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2021 Yearbook Cover Featured In Josten's Look Book!

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Each year the PCA yearbook team strives to produce a yearbook that aesthetically reflects the story of PCA’s staff and students. Not only did the 2020-2021 yearbook team of Mary Grace Booker, Kaila Guyan, Jordan Benfield, Emily Shaw, and Haley Tyler achieve this goal, they also got recognized in the Look Book, Josten’s annual “best of the best” publication, for their cover!

“I am so proud of this group of hard-working and driven young ladies,” said Yearbook Advisor Melanie Rodgers. “In the midst of COVID they not only produced an amazing yearbook, but their work was recognized in a book that showcases the best of the best yearbooks submitted to Josten’s. They should be very proud of all they accomplished last year.”

A team of experts chose 458 yearbooks from nearly 1,000 submitted to be featured in the Look Book, which will go out to 11,000 high schools throughout the United States, Canada, and Internationally.

Congratulations to last year's team!!!

Rockets, DNA & Fabulously Fun Learning In STEM

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Last week the sixth and seventh grade students concluded their units on the universe and DNA and in a fun way! 

Sixth graders concluded a unit on the universe. They studied the planets, stars, space history and space travel/rocketry. On day one, the students' task was to make a rocket out of construction paper, card stock or printer paper which could then be launched via air pressure. The rockets were launched at the beginning of class on day two and then the students returned to class to make modifications in the hope to improve rocket performance. On day three, they wrapped up their modifications and relaunched the rockets. The students then evaluated the effectiveness of their modifications in terms of rocket performance. They did awesome! Five rockets landed on the roof of the ECBC sanctuary!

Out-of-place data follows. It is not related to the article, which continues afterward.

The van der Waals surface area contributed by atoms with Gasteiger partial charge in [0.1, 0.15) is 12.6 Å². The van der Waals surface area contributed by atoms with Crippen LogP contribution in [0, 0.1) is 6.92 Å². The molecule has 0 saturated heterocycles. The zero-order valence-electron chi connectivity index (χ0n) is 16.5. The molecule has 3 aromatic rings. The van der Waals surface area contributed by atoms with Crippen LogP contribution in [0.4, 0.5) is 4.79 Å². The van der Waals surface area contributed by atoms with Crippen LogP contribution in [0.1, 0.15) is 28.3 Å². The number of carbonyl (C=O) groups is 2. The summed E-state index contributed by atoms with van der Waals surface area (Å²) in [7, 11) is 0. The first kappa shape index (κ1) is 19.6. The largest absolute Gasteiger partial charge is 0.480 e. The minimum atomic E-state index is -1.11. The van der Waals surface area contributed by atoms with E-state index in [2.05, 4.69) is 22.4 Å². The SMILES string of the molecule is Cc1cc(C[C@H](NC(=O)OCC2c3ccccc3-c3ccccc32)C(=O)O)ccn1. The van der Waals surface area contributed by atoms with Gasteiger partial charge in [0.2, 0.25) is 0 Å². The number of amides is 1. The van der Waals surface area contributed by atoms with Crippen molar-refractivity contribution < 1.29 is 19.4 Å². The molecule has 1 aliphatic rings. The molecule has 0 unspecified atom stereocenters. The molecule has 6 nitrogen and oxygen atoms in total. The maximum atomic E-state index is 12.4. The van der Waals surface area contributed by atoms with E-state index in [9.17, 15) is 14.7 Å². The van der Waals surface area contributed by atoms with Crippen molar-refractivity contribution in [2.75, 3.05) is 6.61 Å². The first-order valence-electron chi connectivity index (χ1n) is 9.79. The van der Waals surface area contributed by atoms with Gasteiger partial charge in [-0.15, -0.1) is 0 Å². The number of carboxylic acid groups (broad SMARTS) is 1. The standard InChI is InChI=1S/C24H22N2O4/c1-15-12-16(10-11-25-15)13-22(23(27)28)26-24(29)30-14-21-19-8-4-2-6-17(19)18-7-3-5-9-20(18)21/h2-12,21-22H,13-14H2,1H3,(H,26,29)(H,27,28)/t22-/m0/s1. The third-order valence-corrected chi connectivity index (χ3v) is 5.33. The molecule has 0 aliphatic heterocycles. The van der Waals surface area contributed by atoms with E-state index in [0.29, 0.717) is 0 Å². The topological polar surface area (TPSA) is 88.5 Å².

The seventh grade classes were also participating in hands-on learning. Their class had been learning about the structure and function of DNA along with genetics. They were able to see this through a lab that extracted strawberry (plant) DNA. They used hands-on procedures to break through the barriers of a plant cell (cell wall) and isolate and observe actual DNA molecules from strawberry fruit. Although the double helix shape of DNA is not observed, the millions of strands together are observed! It’s pretty cool!

Posted by Kimberly Moser with

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